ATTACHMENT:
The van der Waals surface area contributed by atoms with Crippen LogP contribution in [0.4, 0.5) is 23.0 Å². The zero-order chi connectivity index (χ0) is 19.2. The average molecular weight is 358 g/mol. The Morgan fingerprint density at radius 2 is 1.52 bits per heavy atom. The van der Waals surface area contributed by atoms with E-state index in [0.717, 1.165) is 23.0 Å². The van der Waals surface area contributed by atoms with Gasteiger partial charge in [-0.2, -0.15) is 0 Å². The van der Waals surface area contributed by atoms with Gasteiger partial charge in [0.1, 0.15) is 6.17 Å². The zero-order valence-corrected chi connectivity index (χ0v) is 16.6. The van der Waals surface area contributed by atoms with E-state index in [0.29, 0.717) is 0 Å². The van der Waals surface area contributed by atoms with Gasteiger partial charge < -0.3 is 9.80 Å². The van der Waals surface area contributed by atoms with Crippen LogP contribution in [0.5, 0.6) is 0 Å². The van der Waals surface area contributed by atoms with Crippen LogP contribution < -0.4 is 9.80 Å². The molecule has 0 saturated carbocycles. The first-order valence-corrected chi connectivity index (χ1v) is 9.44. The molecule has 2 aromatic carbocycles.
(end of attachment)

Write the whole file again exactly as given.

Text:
The van der Waals surface area contributed by atoms with Crippen LogP contribution in [0.4, 0.5) is 23.0 Å². The zero-order chi connectivity index (χ0) is 19.2. The average molecular weight is 358 g/mol. The Morgan fingerprint density at radius 2 is 1.52 bits per heavy atom. The van der Waals surface area contributed by atoms with E-state index in [0.717, 1.165) is 23.0 Å². The van der Waals surface area contributed by atoms with Gasteiger partial charge in [-0.2, -0.15) is 0 Å². The van der Waals surface area contributed by atoms with Gasteiger partial charge in [0.1, 0.15) is 6.17 Å². The zero-order valence-corrected chi connectivity index (χ0v) is 16.6. The van der Waals surface area contributed by atoms with E-state index in [0.29, 0.717) is 0 Å². The van der Waals surface area contributed by atoms with Gasteiger partial charge < -0.3 is 9.80 Å². The van der Waals surface area contributed by atoms with Crippen LogP contribution in [0.5, 0.6) is 0 Å². The van der Waals surface area contributed by atoms with Crippen LogP contribution < -0.4 is 9.80 Å². The molecule has 0 saturated carbocycles. The first-order valence-corrected chi connectivity index (χ1v) is 9.44. The molecule has 2 aromatic carbocycles.